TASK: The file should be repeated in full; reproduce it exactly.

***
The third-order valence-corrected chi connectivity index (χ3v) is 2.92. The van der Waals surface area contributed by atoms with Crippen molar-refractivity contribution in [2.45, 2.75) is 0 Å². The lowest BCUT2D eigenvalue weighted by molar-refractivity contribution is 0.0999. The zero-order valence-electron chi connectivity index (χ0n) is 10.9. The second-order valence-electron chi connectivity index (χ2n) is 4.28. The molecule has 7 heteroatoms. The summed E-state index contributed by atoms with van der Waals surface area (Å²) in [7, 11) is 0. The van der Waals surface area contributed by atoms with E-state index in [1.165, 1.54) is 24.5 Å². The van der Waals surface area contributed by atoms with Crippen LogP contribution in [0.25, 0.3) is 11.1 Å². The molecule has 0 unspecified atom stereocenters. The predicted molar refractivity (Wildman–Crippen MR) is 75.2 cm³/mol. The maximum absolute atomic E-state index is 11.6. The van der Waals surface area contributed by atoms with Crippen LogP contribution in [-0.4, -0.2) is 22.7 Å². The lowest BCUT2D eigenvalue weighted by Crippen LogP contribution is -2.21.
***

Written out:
The third-order valence-corrected chi connectivity index (χ3v) is 2.92. The van der Waals surface area contributed by atoms with Crippen molar-refractivity contribution in [2.45, 2.75) is 0 Å². The lowest BCUT2D eigenvalue weighted by molar-refractivity contribution is 0.0999. The zero-order valence-electron chi connectivity index (χ0n) is 10.9. The second-order valence-electron chi connectivity index (χ2n) is 4.28. The molecule has 7 heteroatoms. The summed E-state index contributed by atoms with van der Waals surface area (Å²) in [7, 11) is 0. The van der Waals surface area contributed by atoms with E-state index in [1.165, 1.54) is 24.5 Å². The van der Waals surface area contributed by atoms with Crippen LogP contribution in [0.25, 0.3) is 11.1 Å². The molecule has 0 unspecified atom stereocenters. The predicted molar refractivity (Wildman–Crippen MR) is 75.2 cm³/mol. The maximum absolute atomic E-state index is 11.6. The van der Waals surface area contributed by atoms with Crippen LogP contribution in [-0.4, -0.2) is 22.7 Å². The lowest BCUT2D eigenvalue weighted by Crippen LogP contribution is -2.21.